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Parents, players upset with Renaissance re-opening boys hoops coaching job

David Goricki
The Detroit News

Detroit — Detroit Renaissance's new principal Verynda Stroughter is on the verge of replacing Vito Jordan as boys basketball head coach.

Vito Jordan

And Renaissance parents and players are upset.

Renaissance is heading into this season as The News’ No. 1 team in the state with an outstanding nucleus of 6-foot-7 forward Carrington McCaskill, 6-5 guard Chandler Turner and 6-6 forward Kylin Grant.

“It took everyone off guard and he has the support of all the parents as well as around the PSL since the head coaches are all in agreement that he should be able to coach this team that he has assembled over the last four years since he has put in a lot of hard work for the kids, assuring that they get college scholarships, athletic scholarships to go on to school,” said Karen Wilson, McCaskill’s mother. “He does a lot above and beyond just coaching these kids and it’s just unfounded his dismissal or firing, if you will.

“We had a parent meeting. I organized a parent meeting where we could meet with her (Stroughter), her assistant principal and the newly hired athletic director."

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Jordan, who has been head coach at Renaissance the last five years, was told by Stroughter she was opening the position to interview other candidates. He could be one.

Renaissance administrators held multiple interviews for the coaching job Monday, and extended an offer to a new coach — he accepted, then withdrew, the school district confirmed.

District spokeswoman Chrystal Wilson issued the following statement Tuesday afternoon:

"Renaissance High School has consistently been one of the highest performing academic high schools in the city of Detroit. This should also be the case athletically.

"As a new principal began her tenure this fall, she thorough (sic) reviewed all programs to ensure that the school was maximizing each and every opportunity for the success of our students. During her review of the boys varsity basketball program, she determined, in her discretion, to make a change in coaching staff to reach the next level of excellence. This also occurred for the girls varsity program. There was nothing improper, illegal, or unusual with this decision. School level principals have the discretion to make coaching changes. Coaches are not under a binding contract.

"After an interview, Principal Stroughter extended an offer to Mr. Mark White, former head boys varsity coach at Renaissance High School, and current head boys varsity coach at River Rouge High School. Mr. White accepted the position; however, after threats of litigation, bullying, and apparently baseless attacks on his character after the acceptance of the position, Mr. White determined not to move forward with this opportunity at this time.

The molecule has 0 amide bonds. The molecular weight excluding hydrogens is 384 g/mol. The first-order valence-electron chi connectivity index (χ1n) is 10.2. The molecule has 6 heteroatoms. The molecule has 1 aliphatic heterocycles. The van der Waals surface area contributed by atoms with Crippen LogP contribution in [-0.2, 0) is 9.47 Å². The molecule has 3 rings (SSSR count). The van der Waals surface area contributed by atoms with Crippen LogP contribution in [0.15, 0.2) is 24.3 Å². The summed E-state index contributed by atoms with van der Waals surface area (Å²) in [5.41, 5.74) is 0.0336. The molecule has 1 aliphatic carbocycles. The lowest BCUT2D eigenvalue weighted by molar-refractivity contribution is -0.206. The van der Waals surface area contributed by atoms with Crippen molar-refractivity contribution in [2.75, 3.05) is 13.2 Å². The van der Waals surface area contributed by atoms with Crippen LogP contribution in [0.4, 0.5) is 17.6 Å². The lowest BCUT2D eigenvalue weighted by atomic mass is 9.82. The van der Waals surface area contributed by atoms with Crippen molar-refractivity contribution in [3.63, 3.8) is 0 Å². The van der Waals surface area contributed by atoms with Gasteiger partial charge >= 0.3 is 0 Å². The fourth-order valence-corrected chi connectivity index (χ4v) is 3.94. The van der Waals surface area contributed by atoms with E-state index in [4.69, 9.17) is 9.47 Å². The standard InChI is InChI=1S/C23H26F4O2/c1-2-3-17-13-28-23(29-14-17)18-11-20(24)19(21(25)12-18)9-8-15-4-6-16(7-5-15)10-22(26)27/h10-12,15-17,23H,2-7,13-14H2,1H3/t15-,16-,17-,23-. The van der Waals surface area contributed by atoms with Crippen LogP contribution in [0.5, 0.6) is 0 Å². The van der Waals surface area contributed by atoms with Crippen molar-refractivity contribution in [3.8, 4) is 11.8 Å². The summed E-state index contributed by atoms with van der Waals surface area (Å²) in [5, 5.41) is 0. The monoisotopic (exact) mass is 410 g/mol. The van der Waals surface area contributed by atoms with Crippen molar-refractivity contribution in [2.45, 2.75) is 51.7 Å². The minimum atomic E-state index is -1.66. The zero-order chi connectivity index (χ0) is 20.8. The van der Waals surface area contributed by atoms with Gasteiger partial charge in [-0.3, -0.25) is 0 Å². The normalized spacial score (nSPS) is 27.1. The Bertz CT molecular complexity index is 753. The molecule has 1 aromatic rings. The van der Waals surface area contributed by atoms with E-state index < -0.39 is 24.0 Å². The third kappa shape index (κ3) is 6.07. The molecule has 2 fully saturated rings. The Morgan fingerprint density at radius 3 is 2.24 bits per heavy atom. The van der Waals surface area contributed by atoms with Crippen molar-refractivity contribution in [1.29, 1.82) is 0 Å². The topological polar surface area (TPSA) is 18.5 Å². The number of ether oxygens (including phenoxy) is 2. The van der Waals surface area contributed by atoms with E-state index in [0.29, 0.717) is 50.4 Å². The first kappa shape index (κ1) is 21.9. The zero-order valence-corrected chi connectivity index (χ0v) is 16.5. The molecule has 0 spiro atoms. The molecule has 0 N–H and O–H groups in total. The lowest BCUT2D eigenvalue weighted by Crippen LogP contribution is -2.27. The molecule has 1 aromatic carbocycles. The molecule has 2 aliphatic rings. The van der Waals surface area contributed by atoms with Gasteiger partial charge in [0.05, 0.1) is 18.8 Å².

"We will continue to actively seek a new boys varsity basketball coach at Renaissance who is aligned with Principal Stroughter’s, and the District’s, vision of excellence. As Detroit Public Schools Community District continues its rebuilding process, we will be unapologetic in our pursuit of exceptional talent. This includes a strategy to retain and recruit the best talent administratively, in the classroom regarding teachers, and on the field/court regarding coaches. This is what our children deserve."

Drew Paterson, an attorney who he says is representing Jordan, said in an email he plans to file an "emergency action" Wednesday in court to keep the school district from "taking any further action with respect to the boys basketball coaching position and for the Court to further declare that Mr. Jordan has a valid contract to coach this school year and cannot be terminated without just cause."

After a review of the Renaissance girls varsity basketball program, Kiwan Ward remains the coach.

The News attempted to contact Stroughter; she did not reply.

“We have a new principal and she started Sept. 4,” Jordan said. “She called me in her office last Tuesday and said, 'I’m going to be evaluating all my programs, but in my brief evaluation I’ve heard some bad things about the boys basketball program and with that said I’m going to open the job up for interviews.' She said that she had to find the right candidate who could lead these young men on and off the court.

“I had never met her before, never talked to her before last week, and when I asked her, 'What bad news would you hear to make you want to do something like that when I’ve never been in trouble,' she said, 'I can’t tell you that, you’ll have a chance to address that later.' I had to go in for an interview (Monday) and was never told again what the so-called bad news was. I’ve already heard she’s offered the job to someone, just know it’s not going to be me. The parents are upset. They’re all saying if he’s out we’re leaving."

McCaskill and Turner are the top players in the PSL, and McCaskill would more than likely be a Mr. Basketball candidate — if he stays at Renaissance, especially with Rocket Watts of Detroit Old Redford and Harlond Beverly of Southfield Christian transferring to prep schools in Ohio and Florida, respectively.

McCaskill and Turner helped Renaissance to a 15-7 record last season, losing to U-D Jesuit in the district championship game. Kylin Grant, a 6-6 forward, returns to Renaissance this season from Texas and owns a Buffalo offer.